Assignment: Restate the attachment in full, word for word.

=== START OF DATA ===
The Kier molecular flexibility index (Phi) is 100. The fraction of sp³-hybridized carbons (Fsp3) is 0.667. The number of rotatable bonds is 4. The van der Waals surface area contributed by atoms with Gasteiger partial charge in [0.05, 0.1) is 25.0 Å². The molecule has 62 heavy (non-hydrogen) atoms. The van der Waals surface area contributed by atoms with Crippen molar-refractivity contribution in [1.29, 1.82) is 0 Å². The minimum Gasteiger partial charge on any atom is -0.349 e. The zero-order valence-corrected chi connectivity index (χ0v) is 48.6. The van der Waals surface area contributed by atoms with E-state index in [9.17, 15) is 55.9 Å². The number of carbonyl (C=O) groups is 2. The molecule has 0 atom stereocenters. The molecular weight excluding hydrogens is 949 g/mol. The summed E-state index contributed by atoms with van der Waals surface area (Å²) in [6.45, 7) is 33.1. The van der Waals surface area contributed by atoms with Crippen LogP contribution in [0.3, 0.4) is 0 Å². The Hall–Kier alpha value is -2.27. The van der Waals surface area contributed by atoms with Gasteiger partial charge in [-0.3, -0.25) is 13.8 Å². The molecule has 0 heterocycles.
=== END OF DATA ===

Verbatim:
The Kier molecular flexibility index (Phi) is 100. The fraction of sp³-hybridized carbons (Fsp3) is 0.667. The number of rotatable bonds is 4. The van der Waals surface area contributed by atoms with Gasteiger partial charge in [0.05, 0.1) is 25.0 Å². The molecule has 62 heavy (non-hydrogen) atoms. The van der Waals surface area contributed by atoms with Crippen molar-refractivity contribution in [1.29, 1.82) is 0 Å². The minimum Gasteiger partial charge on any atom is -0.349 e. The zero-order valence-corrected chi connectivity index (χ0v) is 48.6. The van der Waals surface area contributed by atoms with E-state index in [9.17, 15) is 55.9 Å². The number of carbonyl (C=O) groups is 2. The molecule has 0 atom stereocenters. The molecular weight excluding hydrogens is 949 g/mol. The summed E-state index contributed by atoms with van der Waals surface area (Å²) in [6.45, 7) is 33.1. The van der Waals surface area contributed by atoms with Crippen LogP contribution in [0.3, 0.4) is 0 Å². The Hall–Kier alpha value is -2.27. The van der Waals surface area contributed by atoms with Gasteiger partial charge in [-0.3, -0.25) is 13.8 Å². The molecule has 0 heterocycles.